Art is real, but pain is only skin deep
Whether it's a hobby or interest, everyone has a talent. But imagine if something you absolutely loved to do started to garner attention from a broader spectrum of followers. This is more or less what life has been like for Lorenzo Martinez, a self-taught tattoo artist. While it might have sounded like a piece of cake, Martinez has spent countless hours improving his work to become the artist he is today. This past year, his clientele base blossomed upwards to over 25 people. When inking, Martinez does not stick to the traditional flower here and skull there, Martinez quickly escalated his work to extremely detailed full tattoo sleeves.
"My first tattoo was the first one I ever received, and the first one I attempted", says Martinez. While it seems as a pretty courageous way to start off, Martinez has the talent to pull it off. His work is selling itself well, with most of his business coming by word of mouth.
Lately tattooing has been a constantly growing art form; being more accepted everywhere you go. Martinez is just trying to find his own in a sea of "artists" more concerned about making a profit than the art they are permanently inking onto a human body. He emphasizes the importance of treating tattoo art as a creative outlet instead of a business.
Because of this frustration, and his appreciation for his craft, he doesn't allow tattooing to be his main source of income. Martinez works at Hot Topic, an apparel store, while working on his fine arts major here at Santa Monica College. He hopes to transfer to the Academy of Art in San Francisco next fall. He's all about his art, planning on being a freelance artist once he gets his Masters from the Academy of Art.
His tattoo beginnings were humble. He remembers being five, sitting in the bumpy backseat of a school bus, drawing a picture of Batman and receiving praise from a slightly jealous classmate. It's memories like this that remind Martinez just how long he's known that art was important to him.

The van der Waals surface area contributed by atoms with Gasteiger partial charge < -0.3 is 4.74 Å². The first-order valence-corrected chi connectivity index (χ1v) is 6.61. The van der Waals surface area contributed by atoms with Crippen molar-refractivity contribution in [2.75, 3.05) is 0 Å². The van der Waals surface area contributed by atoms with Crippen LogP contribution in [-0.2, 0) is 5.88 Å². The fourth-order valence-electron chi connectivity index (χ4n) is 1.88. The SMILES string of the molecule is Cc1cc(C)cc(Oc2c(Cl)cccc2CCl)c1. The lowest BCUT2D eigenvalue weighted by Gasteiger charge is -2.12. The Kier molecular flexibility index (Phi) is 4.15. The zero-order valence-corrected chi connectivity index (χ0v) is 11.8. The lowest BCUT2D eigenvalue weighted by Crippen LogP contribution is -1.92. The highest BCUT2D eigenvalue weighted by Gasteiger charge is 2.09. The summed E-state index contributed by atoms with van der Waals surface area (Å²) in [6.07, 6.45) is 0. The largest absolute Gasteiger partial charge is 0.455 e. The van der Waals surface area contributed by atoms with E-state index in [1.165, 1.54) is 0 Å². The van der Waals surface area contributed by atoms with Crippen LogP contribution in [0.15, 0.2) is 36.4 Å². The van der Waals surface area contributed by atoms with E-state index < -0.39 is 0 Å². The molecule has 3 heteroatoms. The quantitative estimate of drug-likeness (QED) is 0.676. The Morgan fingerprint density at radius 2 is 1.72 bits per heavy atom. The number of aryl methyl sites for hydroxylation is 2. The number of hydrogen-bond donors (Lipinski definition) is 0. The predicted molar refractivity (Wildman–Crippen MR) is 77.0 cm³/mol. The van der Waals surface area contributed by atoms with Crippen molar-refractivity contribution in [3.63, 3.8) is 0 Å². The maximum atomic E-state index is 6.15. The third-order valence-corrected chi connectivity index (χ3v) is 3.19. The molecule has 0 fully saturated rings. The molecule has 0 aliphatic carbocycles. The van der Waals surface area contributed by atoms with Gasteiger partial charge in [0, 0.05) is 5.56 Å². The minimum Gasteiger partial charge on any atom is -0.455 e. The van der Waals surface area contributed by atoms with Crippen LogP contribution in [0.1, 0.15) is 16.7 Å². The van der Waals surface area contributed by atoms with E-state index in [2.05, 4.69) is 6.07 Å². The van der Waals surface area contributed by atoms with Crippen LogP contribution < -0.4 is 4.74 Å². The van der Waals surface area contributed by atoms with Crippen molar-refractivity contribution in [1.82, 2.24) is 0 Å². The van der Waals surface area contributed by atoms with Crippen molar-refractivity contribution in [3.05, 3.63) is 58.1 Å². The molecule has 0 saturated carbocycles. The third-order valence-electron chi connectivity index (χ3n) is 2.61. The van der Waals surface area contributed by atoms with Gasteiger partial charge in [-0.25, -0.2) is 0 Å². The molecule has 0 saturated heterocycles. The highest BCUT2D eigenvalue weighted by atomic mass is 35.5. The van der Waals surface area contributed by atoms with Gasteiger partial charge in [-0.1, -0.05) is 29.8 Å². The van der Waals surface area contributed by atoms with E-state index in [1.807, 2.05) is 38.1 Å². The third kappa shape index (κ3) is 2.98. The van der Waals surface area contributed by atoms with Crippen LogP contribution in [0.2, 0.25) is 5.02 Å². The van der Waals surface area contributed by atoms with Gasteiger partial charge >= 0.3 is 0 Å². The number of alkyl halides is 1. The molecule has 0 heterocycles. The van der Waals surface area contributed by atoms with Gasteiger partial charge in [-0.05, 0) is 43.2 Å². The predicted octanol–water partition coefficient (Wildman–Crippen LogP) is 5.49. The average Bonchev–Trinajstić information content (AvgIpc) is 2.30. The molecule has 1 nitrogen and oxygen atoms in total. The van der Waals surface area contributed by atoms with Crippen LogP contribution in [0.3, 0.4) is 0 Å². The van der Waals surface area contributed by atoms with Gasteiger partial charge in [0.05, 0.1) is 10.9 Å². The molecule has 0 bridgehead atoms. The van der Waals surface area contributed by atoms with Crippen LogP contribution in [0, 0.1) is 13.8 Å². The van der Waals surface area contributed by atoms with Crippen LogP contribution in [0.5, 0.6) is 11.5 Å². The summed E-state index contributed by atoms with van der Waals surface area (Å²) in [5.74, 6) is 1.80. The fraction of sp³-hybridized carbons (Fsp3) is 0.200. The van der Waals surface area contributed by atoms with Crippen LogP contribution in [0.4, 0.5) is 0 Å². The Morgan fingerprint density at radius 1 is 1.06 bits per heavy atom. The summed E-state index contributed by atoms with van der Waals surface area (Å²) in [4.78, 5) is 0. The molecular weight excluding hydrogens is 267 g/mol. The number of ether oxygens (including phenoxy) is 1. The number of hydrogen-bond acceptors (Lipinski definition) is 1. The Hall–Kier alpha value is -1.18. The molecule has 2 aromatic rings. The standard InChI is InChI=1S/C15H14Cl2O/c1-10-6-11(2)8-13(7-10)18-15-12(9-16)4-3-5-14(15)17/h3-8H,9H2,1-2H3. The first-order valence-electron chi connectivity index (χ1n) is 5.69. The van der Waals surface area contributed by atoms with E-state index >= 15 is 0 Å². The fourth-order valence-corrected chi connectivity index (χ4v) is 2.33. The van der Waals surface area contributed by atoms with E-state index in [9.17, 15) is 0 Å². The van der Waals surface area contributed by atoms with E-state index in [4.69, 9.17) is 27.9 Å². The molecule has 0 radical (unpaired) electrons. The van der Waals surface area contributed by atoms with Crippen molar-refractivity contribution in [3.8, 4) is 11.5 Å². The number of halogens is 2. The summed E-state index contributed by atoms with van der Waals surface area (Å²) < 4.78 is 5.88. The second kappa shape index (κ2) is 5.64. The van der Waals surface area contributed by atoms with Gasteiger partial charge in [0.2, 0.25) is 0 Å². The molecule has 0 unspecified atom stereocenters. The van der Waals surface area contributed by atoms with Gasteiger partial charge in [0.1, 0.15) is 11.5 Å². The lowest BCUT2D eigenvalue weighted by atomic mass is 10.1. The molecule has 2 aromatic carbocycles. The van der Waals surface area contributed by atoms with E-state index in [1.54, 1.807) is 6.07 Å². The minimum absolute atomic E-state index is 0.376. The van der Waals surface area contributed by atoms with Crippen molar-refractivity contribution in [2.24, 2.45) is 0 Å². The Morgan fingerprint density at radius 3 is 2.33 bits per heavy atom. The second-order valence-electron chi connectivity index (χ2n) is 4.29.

But once Martinez realized how alluring tattoo art was to him, he put his other artistic past-times aside to really get good with the needle and ink. He could see a future in his tattoo work, and was determined to make himself good enough to legitimately pursue it. Still, school comes first for Martinez. He plans on building his career as a tattoo artist, but not limiting himself to it. He cares more about securing a degree than delving head first into tattooing full time.
Martinez also hopes to visit Europe sometime soon and see the things he's read about in his art textbooks. For any artist, the birthplace of the renaissance is definitely high up on the list for places to visit. A painter at heart, Martinez believes that he can only make himself a better tattoo artist by becoming well versed in traditional art. He enjoys other media as well, like drawing and watercolor, and works with realism, surreal landscapes and illustration. To improve, Martinez focuses on the basics: concept, composition, color theory and chiaroscuro.
Lorenzo Martinez is the kind of guy that you would let tattoo you when you didn't even know you wanted one. Not a Harley-riding, leather-wearing tough guy but a true artist, who deserves to wield a needle.